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in Machine Learning by (19k points)

I found several questions related to this, but no one solved my doubts. In particular, the two answers to this question confused me even more.

I'm training a linear SVM on top of a set of features - Convolutional Neural Net features resulting from images. I have, for example, a 3500x4096 X matrix with examples on rows and features on columns, as usual.

I'm wondering how to properly standardize/normalize this matrix before feeding the SVM. I see two ways (using sklearn):

Standardizing features. It results in features with 0 mean and unitary std.

X = sklearn.preprocessing.scale(X)

Normalizing features. It results in features with unitary norm.

X = sklearn.preprocessing.normalize(X, axis=0)

My results are sensibly better with normalization (76% accuracy) than with standarding (68% accuracy).

Is it a completely dataset-dependent choice? Or how can one choose between the two techniques?

1 Answer

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by (33.1k points)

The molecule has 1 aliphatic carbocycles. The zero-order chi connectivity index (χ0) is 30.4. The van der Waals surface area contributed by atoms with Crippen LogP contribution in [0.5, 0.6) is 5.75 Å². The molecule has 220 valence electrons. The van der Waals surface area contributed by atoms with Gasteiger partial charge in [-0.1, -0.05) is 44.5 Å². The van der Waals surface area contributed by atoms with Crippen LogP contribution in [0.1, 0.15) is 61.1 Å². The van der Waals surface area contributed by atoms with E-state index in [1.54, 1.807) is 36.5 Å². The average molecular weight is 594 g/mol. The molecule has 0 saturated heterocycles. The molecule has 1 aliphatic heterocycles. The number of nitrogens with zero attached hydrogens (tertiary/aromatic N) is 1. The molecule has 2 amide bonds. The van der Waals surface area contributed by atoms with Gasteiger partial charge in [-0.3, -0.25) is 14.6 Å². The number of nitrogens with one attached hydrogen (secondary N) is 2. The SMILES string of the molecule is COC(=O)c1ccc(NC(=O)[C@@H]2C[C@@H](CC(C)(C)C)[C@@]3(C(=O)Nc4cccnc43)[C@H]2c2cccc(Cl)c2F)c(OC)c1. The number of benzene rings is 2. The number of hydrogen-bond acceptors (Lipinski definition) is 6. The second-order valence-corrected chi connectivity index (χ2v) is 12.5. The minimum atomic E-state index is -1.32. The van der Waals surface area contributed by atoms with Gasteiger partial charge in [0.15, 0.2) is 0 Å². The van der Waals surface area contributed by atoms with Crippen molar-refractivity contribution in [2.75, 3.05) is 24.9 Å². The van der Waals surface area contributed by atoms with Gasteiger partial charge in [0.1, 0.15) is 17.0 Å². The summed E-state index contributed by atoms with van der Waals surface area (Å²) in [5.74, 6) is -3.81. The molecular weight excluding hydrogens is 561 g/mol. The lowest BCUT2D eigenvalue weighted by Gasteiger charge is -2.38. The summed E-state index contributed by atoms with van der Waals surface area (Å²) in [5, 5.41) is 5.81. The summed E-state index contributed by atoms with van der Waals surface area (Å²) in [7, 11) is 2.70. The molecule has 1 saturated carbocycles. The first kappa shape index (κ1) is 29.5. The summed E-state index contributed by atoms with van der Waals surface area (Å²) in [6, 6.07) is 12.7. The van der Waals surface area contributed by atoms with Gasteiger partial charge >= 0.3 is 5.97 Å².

You can choose the scaling scheme based on something that makes sense with your data. There are different ways of scaling, then which one you'll use depends on the data. Each scheme brings values of different features into comparable ranges, but each of them preserves different types of information. There are rational explanations behind the cause of some scaling schemes that are better suited for a specific case and using the one that works better.


This method can be simply used for sklearn.preprocessing.scale(X) uses. It assumes that your features are normally distributed scales them such that each feature's Gaussian distribution is now centered around 0 and its standard deviation is 1.

Calculating the mean and stdev for each feature, then converts each actual value for the feature into a z-score. How many students away from the mean is this value? 


Hope this answer helps you! For more details, visit SVM Algorithms.

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